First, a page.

The Mediation of Perfectionism and Rumination on Mindfulness and Burnout in Collegiate Athletes
Term of Award
Master of Science in Kinesiology (M.S.)
Document Type and Release Option
Thesis (open access)
Copyright Statement / License for Reuse
This work is licensed under a Creative Commons Attribution 4.0 License.
Department of Health Sciences and Kinesiology
Committee Member 1
Committee Member 2
Several positive and negative sport-related experiences can occur throughout an athlete’s career, which can affect the continuation or termination of said career. Although research has associated sport participation with positive outcomes (e.g., increases in motivation, autonomy), there are also negative sport-related outcomes such as burnout (Akhrem & Gazdowska, 2016; Garcia, 2015). Specifically, burnout has been identified as a multidimensional construct that includes three dimensions. Furthermore, mindfulness has been studied to minimize the risk of experiencing burnout (Kabat-Zinn, 2003). While several studies have examined mediators between mindfulness and burnout, there has been a dearth of research on perfectionism and rumination as mediators. Perfectionism and rumination can be considered multidimensional traits with adaptive and maladaptive qualities that remain stable across situations. It was hypothesized that perfectionism and rumination would significantly mediate the relationship between mindfulness and burnout in collegiate athletes. Results found that depressive rumination and doubts about actions significantly mediate the relationship between mindfulness and subscales of burnout. If athletes specifically exhibit a higher susceptibility to burnout, monitoring depressive rumination and doubts about actions while improving mindfulness can reduce the risk of burnout. Practical implications and future directions are also discussed.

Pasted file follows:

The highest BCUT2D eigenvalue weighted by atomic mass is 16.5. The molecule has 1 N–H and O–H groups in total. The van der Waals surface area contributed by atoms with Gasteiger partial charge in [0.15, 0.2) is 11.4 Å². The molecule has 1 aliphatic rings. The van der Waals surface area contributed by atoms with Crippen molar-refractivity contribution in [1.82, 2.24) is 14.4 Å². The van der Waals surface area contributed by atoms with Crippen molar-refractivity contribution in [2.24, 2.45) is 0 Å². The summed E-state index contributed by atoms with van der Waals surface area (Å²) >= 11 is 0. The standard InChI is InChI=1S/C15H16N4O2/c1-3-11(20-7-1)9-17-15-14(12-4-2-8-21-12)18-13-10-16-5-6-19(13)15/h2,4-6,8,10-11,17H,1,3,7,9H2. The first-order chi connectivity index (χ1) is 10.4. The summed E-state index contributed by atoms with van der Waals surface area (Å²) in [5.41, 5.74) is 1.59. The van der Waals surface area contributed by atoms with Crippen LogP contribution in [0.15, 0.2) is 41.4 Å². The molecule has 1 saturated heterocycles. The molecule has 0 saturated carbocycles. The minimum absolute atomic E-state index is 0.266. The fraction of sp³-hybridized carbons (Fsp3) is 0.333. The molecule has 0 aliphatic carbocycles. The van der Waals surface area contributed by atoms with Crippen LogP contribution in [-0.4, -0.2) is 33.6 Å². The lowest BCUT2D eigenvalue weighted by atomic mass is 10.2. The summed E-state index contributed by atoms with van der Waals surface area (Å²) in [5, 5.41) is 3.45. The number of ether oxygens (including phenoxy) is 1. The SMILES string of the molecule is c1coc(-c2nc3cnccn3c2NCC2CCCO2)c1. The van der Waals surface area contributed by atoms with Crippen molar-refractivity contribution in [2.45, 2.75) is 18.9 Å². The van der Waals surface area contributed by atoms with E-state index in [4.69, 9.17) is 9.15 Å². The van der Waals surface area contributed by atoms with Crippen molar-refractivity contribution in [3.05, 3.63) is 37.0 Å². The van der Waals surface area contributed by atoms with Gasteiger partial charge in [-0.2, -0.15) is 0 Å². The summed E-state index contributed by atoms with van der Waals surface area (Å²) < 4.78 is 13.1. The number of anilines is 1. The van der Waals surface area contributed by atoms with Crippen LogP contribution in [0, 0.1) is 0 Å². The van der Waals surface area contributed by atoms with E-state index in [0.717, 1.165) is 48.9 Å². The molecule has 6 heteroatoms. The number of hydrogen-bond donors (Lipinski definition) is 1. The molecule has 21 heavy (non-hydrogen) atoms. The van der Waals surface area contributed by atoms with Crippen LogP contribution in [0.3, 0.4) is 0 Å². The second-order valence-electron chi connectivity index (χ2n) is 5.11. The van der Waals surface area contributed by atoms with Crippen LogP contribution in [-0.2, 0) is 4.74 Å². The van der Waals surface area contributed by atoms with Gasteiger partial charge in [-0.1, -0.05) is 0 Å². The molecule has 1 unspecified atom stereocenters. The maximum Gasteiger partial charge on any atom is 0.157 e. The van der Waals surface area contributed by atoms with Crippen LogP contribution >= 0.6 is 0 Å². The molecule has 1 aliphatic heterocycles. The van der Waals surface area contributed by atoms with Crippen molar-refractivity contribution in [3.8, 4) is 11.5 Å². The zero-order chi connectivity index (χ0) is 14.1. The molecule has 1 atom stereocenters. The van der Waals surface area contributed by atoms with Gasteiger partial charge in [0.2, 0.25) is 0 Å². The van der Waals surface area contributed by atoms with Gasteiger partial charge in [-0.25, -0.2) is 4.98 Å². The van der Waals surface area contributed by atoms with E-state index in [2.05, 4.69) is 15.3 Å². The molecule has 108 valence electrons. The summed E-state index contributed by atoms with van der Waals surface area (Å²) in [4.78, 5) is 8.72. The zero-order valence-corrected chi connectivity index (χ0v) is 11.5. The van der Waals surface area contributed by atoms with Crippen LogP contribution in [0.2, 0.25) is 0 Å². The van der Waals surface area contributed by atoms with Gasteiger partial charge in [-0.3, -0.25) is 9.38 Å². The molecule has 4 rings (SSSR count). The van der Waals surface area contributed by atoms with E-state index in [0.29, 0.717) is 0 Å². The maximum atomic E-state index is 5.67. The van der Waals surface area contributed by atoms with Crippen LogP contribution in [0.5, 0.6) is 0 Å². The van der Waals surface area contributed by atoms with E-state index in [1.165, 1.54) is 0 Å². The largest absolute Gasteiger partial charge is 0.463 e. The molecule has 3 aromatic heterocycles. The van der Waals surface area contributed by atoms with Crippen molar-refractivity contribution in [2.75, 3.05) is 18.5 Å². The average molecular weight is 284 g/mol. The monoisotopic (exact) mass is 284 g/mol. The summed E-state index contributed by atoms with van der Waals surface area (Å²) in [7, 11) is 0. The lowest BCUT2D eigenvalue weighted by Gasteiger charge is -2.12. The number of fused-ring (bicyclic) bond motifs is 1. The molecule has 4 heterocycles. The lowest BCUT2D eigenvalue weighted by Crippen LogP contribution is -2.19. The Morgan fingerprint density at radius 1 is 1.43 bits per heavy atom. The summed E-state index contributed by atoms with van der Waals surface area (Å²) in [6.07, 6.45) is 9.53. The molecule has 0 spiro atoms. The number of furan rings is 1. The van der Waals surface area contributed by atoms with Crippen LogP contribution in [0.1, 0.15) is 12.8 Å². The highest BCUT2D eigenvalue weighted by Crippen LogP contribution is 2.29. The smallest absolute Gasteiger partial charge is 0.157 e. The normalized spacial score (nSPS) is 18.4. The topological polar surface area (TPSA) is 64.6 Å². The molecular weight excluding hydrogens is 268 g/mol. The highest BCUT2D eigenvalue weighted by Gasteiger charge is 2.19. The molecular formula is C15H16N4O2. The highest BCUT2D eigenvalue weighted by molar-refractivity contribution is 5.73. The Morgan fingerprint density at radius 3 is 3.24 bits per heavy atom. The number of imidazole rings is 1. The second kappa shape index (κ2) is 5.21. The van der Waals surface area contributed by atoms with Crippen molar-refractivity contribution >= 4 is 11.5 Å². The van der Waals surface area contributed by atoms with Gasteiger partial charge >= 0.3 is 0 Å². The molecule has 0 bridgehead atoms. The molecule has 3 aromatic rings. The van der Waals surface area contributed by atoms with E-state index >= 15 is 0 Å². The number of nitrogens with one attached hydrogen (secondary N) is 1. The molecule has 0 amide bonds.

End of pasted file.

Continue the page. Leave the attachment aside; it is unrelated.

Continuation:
McMillen, Nicholas S., "The Mediation of Perfectionism and Rumination on Mindfulness and Burnout in Collegiate Athletes" (2018). Electronic Theses and Dissertations. 1787.
Research Data and Supplementary Material